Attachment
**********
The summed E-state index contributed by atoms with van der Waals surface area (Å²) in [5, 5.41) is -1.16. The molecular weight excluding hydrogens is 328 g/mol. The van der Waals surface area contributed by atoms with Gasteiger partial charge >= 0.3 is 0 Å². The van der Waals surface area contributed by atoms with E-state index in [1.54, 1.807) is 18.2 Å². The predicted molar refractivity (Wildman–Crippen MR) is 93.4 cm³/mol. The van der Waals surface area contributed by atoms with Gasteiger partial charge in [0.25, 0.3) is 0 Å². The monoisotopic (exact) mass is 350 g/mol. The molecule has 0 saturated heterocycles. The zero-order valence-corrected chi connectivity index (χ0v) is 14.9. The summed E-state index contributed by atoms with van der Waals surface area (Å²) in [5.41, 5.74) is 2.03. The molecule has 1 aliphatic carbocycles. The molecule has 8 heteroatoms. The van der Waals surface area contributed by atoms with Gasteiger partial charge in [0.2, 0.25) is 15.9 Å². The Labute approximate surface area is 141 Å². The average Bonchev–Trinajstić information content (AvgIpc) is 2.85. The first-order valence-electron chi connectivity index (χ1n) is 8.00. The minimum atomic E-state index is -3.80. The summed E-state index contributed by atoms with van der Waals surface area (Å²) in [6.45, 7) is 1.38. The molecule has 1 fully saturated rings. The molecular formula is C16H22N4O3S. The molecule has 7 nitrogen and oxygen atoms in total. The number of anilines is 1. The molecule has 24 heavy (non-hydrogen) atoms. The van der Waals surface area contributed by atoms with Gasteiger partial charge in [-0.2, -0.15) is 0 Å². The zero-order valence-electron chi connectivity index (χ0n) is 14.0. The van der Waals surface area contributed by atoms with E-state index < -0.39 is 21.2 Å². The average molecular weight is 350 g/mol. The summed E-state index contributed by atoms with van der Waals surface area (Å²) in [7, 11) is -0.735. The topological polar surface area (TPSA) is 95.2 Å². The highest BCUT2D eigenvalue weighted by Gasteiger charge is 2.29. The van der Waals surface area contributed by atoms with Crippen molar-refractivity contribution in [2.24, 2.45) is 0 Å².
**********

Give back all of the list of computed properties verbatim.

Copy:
The summed E-state index contributed by atoms with van der Waals surface area (Å²) in [5, 5.41) is -1.16. The molecular weight excluding hydrogens is 328 g/mol. The van der Waals surface area contributed by atoms with Gasteiger partial charge >= 0.3 is 0 Å². The van der Waals surface area contributed by atoms with E-state index in [1.54, 1.807) is 18.2 Å². The predicted molar refractivity (Wildman–Crippen MR) is 93.4 cm³/mol. The van der Waals surface area contributed by atoms with Gasteiger partial charge in [0.25, 0.3) is 0 Å². The monoisotopic (exact) mass is 350 g/mol. The molecule has 0 saturated heterocycles. The zero-order valence-corrected chi connectivity index (χ0v) is 14.9. The summed E-state index contributed by atoms with van der Waals surface area (Å²) in [5.41, 5.74) is 2.03. The molecule has 1 aliphatic carbocycles. The molecule has 8 heteroatoms. The van der Waals surface area contributed by atoms with Gasteiger partial charge in [0.2, 0.25) is 15.9 Å². The Labute approximate surface area is 141 Å². The average Bonchev–Trinajstić information content (AvgIpc) is 2.85. The first-order valence-electron chi connectivity index (χ1n) is 8.00. The minimum atomic E-state index is -3.80. The summed E-state index contributed by atoms with van der Waals surface area (Å²) in [6.45, 7) is 1.38. The molecule has 1 fully saturated rings. The molecular formula is C16H22N4O3S. The molecule has 7 nitrogen and oxygen atoms in total. The number of anilines is 1. The molecule has 24 heavy (non-hydrogen) atoms. The van der Waals surface area contributed by atoms with Gasteiger partial charge in [-0.2, -0.15) is 0 Å². The zero-order valence-electron chi connectivity index (χ0n) is 14.0. The van der Waals surface area contributed by atoms with E-state index < -0.39 is 21.2 Å². The average molecular weight is 350 g/mol. The summed E-state index contributed by atoms with van der Waals surface area (Å²) in [7, 11) is -0.735. The topological polar surface area (TPSA) is 95.2 Å². The highest BCUT2D eigenvalue weighted by Gasteiger charge is 2.29. The van der Waals surface area contributed by atoms with Crippen molar-refractivity contribution in [2.24, 2.45) is 0 Å².